You make the point that Alzheimer’s ‘destroys the person you love’ and S agrees. She grieves for others whose parents are afflicted and hopes her problem (guilt) ‘will resonate with some of your readers’.
Of course it will — although those are the very ones who’ll know how hard it is for me (or anybody) to offer words of comfort or advice.
I have never been a carer and my only experience of the illness comes
from watching a dear friend slowly disappear into its depths, holding out his hand as i f grasping f or assistance I was helpless to offer, until he no longer recognised me.
subsequently, I spent a day in a dedicated care home to research an article for this paper and also went to the launch of an excellent book called Contented Dementia by Oliver James, about a special method devised by his mother-inlaw, Penny Garner, for caring for people with Alzheimer’s.
I recommend this book as a way of starting to come to terms with what has happened to your family.
One of Penny Garner’s important points is that ‘a great deal of the mind and emotional self of the person with dementia is stil l functioning as well as it did’ and that ‘ people with dementia are often using past experiences to make sense of the present’.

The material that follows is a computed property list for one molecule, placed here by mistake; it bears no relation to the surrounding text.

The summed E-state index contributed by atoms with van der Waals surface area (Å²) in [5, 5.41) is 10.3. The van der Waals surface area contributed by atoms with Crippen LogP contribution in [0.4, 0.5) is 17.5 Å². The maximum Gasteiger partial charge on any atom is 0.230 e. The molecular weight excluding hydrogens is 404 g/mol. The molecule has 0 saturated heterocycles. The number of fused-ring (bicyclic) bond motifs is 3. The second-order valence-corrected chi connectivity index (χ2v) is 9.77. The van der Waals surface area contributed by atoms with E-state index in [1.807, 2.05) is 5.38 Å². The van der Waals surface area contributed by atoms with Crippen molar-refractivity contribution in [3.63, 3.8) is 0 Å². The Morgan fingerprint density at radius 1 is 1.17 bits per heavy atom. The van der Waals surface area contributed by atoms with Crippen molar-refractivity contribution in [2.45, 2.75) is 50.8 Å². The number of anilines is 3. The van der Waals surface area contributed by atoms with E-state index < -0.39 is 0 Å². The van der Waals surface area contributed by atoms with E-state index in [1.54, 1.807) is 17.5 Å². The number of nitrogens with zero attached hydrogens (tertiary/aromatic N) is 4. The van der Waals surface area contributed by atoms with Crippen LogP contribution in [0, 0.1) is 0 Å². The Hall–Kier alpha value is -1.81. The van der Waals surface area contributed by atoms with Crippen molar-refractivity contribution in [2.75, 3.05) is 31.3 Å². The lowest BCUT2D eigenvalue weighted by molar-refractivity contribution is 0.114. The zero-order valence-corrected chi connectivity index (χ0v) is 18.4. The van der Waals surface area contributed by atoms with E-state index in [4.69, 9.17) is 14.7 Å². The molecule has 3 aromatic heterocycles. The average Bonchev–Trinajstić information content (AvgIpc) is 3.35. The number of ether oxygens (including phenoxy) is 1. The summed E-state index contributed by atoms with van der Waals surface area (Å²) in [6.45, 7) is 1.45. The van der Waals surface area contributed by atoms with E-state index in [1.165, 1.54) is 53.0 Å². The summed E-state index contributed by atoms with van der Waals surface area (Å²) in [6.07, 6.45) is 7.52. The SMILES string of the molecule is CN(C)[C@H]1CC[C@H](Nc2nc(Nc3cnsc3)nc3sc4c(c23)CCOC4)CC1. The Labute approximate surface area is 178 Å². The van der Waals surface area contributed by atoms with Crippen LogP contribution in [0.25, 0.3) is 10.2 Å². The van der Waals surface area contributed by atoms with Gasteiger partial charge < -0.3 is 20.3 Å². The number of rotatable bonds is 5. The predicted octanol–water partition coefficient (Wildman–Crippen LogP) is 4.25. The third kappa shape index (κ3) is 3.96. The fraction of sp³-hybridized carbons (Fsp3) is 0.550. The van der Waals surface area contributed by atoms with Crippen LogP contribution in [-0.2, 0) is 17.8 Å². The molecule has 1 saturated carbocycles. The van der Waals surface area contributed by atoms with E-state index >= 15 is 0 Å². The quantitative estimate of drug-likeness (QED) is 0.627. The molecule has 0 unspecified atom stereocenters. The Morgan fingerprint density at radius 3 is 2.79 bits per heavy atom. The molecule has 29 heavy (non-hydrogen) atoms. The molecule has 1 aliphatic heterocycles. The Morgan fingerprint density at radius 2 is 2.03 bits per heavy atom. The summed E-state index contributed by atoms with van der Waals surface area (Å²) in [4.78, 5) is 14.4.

There is so much to learn from this book — and getting to know as much as possible about any condition afflicting someone we know can help us feel less alone.
s, in New Zealand, feels guilty because she i s not here, even though she has three siblings in the uK. You feel guilty for becoming f r ustrated by y our mother’s repetitions and failing to be as patient as your husband.
No words of mine can stop that draining guilt — but I do suggest both of you counterbalance it as often as possible by saying aloud a simple sentence: ‘ I am doing my best.’
Both long emails convinced me that i s true. You are doing your best — but you can’t help grieving for what you have lost.
Only by accepting who you are and who your mother is becoming can you find peace. I know it’s hard but there is no other way.
The other day I received a letter f rom a l ady i n Liverpool called Dorothy, who told me her beloved husband changed before his death — almost becoming somebody else. After 53 years, that was hard.
she told me her strategy: to banish the bad memories of him at the end she wanted to ‘see’ him as he was, so looked at ‘ hundreds of photographs’ while she spoke her memories of happy times aloud.
It always worked, and so she asks: ‘Do you think this therapy would help others?’
Well, I think it might, which is why I suggest you try i t . Look at pictures with your mother, talking about whatever her memory brings to the surface. And as you breathe deeply, f ocus c al mly on her presence. she is still there with you — and I suspect her emotions are telling her again and again that your best is good enough.
Think of the memory of love as imprinted on you both — ultimately unassailable. The thought may bring some small consolation.